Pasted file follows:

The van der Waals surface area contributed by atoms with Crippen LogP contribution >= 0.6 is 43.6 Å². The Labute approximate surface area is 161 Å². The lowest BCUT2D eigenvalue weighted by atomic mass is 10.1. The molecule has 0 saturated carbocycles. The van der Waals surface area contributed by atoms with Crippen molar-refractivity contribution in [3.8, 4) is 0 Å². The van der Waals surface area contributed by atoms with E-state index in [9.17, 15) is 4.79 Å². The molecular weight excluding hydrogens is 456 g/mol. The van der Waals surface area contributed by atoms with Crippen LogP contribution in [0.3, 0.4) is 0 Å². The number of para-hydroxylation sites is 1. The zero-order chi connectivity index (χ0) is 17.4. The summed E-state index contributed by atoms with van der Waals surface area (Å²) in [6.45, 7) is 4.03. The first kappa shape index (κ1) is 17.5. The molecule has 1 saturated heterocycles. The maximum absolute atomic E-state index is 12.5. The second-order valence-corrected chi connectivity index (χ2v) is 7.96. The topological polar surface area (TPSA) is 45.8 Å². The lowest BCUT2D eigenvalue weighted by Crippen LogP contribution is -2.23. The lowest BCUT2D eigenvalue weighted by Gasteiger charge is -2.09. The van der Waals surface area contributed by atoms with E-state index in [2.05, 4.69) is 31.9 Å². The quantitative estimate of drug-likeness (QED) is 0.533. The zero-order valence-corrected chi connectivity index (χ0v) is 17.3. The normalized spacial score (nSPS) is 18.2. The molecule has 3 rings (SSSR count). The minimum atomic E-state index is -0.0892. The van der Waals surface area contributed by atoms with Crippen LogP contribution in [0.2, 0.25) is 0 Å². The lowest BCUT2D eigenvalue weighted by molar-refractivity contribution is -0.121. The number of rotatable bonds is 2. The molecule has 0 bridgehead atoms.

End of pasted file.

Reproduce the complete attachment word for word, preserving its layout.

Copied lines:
The van der Waals surface area contributed by atoms with Crippen LogP contribution >= 0.6 is 43.6 Å². The Labute approximate surface area is 161 Å². The lowest BCUT2D eigenvalue weighted by atomic mass is 10.1. The molecule has 0 saturated carbocycles. The van der Waals surface area contributed by atoms with Crippen molar-refractivity contribution in [3.8, 4) is 0 Å². The van der Waals surface area contributed by atoms with E-state index in [9.17, 15) is 4.79 Å². The molecular weight excluding hydrogens is 456 g/mol. The van der Waals surface area contributed by atoms with Crippen LogP contribution in [0.3, 0.4) is 0 Å². The number of para-hydroxylation sites is 1. The zero-order chi connectivity index (χ0) is 17.4. The summed E-state index contributed by atoms with van der Waals surface area (Å²) in [6.45, 7) is 4.03. The first kappa shape index (κ1) is 17.5. The molecule has 1 saturated heterocycles. The maximum absolute atomic E-state index is 12.5. The second-order valence-corrected chi connectivity index (χ2v) is 7.96. The topological polar surface area (TPSA) is 45.8 Å². The lowest BCUT2D eigenvalue weighted by Crippen LogP contribution is -2.23. The lowest BCUT2D eigenvalue weighted by Gasteiger charge is -2.09. The van der Waals surface area contributed by atoms with E-state index in [2.05, 4.69) is 31.9 Å². The quantitative estimate of drug-likeness (QED) is 0.533. The zero-order valence-corrected chi connectivity index (χ0v) is 17.3. The normalized spacial score (nSPS) is 18.2. The molecule has 3 rings (SSSR count). The minimum atomic E-state index is -0.0892. The van der Waals surface area contributed by atoms with Crippen LogP contribution in [0.2, 0.25) is 0 Å². The lowest BCUT2D eigenvalue weighted by molar-refractivity contribution is -0.121. The number of rotatable bonds is 2. The molecule has 0 bridgehead atoms.